·       In 2005, over 6000 medical waste incinerators have shut down, and mercury emissions from medical waste incinerators has been reduced by 99%!

·       Hospitals for a Healthy Environment (H2E) was formed in 1998 when the EPA and American Hospital Association (AHA) signed a Memorandum of Understanding to address serious environmental issues.  The group is now a collaborative effort between the EPA, AHA, American Nurses Association, and nonprofit coalition Health Care without Harm (www.noharm.org).

 

Medication

·       Trace levels of multiple medications are now measurable in municipal water supplies - repercussions in terms of human health, in particular with regard to antibiotics and estrogenic medications are uncertain.

·       Federal guidelines for drug disposal suggest mixing unused medication with coffee grounds or cat litter, placing in a sealed container, and throwing out with the trash (except for some controlled substances, which the government still recommends flushing down the toilet, as of 2008).

·       Some pharmacies have take-back programs for unused medications.

 

Microbeads

·       These are plastic particles, less than 5 mm in size, often added to facial cleaners, soaps, cosmetics, and toothpaste.

·       They are too small to be captured by sewage treatment plants.

·       They do not decay, and accumulate toxins on their surface.

·       The beads are eaten by fish and wildlife, and cause harm.

·       If microbeads are in a product, words such as polyethylene or polypropylene will appear in the ingredients list.

 

Mold

·       Mycotoxins can overload detoxification mechanisms in the liver, affect the immune and nervous systems, and lead to multiple chemical sensitivities.

·       Trichothecenes are a very bad group of mold toxins.

·       If mold in the home is suspected as the cause of symptoms, leave the home for 5 days and acquire new clothing not washed in the home, to see if symptoms improve.

 

Nanotechnology (Consumer Reports. Investigative Report. 7/07. 40-45)

·       This involves technology which reduces particles to nanometers in size, and it does offer tremendous potential in the areas of (1) health and medicine, (2) energy and the environment, and (3) consumer products.

·       The characteristics of materials changes at the nanoscale benign materials can become toxic, because microscopic particles may react more readily with human tissue.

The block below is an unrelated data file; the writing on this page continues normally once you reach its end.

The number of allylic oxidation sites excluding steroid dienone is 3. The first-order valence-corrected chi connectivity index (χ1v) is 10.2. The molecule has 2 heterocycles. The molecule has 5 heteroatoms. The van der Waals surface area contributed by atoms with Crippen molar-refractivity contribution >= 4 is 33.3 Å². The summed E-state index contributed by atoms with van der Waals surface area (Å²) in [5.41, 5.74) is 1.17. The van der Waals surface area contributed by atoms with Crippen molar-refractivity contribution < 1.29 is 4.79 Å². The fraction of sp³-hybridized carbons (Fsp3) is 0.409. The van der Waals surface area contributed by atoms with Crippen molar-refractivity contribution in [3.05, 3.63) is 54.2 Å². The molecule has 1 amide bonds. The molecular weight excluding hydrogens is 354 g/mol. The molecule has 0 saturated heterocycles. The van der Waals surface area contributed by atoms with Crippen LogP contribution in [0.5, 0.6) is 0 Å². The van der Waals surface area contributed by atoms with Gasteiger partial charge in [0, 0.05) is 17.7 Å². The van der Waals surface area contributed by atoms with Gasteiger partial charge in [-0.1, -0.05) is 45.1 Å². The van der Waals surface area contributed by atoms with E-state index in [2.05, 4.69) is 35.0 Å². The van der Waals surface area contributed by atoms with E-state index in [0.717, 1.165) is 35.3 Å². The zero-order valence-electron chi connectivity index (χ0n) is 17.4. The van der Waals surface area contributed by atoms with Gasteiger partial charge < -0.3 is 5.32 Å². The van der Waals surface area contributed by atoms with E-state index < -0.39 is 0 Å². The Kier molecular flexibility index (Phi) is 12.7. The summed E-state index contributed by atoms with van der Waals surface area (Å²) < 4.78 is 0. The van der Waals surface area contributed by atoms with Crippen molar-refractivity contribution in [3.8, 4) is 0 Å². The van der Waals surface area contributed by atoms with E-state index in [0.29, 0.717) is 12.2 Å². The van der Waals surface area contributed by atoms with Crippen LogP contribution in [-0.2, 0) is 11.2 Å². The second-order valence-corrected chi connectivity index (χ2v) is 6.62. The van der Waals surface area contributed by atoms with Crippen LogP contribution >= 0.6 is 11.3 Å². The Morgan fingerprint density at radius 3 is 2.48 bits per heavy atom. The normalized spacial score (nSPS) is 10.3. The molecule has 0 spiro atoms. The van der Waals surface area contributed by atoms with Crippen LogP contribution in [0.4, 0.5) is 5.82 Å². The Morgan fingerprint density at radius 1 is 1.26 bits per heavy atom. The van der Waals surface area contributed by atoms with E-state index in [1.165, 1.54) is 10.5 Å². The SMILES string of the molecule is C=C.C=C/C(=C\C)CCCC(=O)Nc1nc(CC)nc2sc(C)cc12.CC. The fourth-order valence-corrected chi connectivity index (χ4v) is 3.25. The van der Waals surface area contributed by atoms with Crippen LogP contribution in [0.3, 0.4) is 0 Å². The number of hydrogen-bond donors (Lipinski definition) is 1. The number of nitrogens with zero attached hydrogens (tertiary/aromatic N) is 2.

·       There is concern that nanomaterials may linger in the environment and damage the ecosystem.

·       Traditional safety assessment methods are not adequate for nanomaterials; very little money has been spent on risk assessment.

·       In 2007, the FDA is not involved in assessment of nanoingredients, and labeling of products which have nanoingredients is not mandatory.

·       Even though there is no mandate to disclose whether a consumer good has nanoparticles in it, the Project on Emerging Nanotechnologies maintains a database of hundreds of nano-based products ranging from socks to car wax – www.nanotechproject.org/inventories/consumer.

 

Oxybenzone

·       Chemical used in cosmetics, found in sunscreen, lip balm, moisturizers.

·       Potential health hazards include hormone disruption and low-birthweight babies.

 

Ozone

·       In the upper atmosphere ozone is good - it shields us from harmful ultraviolet rays.

·       In the air we breathe, ozone is a free radical and an irritant detrimental to human health.

·       EPA standard for outdoor air is less than 80 ppb averaged over 8 hours; there is no EPA standard for indoor air.

·       A recent study has shown a link between death rates and average ozone concentration, even below 80 ppb.

·       Asthmatic children have been shown to experience worse symptoms and require more rescue medication as a function of ozone levels between 60-80 ppb.      

 

Parabens

·       Synthetic preservatives found in personal care products (moisturizers, shaving products)

·       Causes hormone disruption and cancer in animals.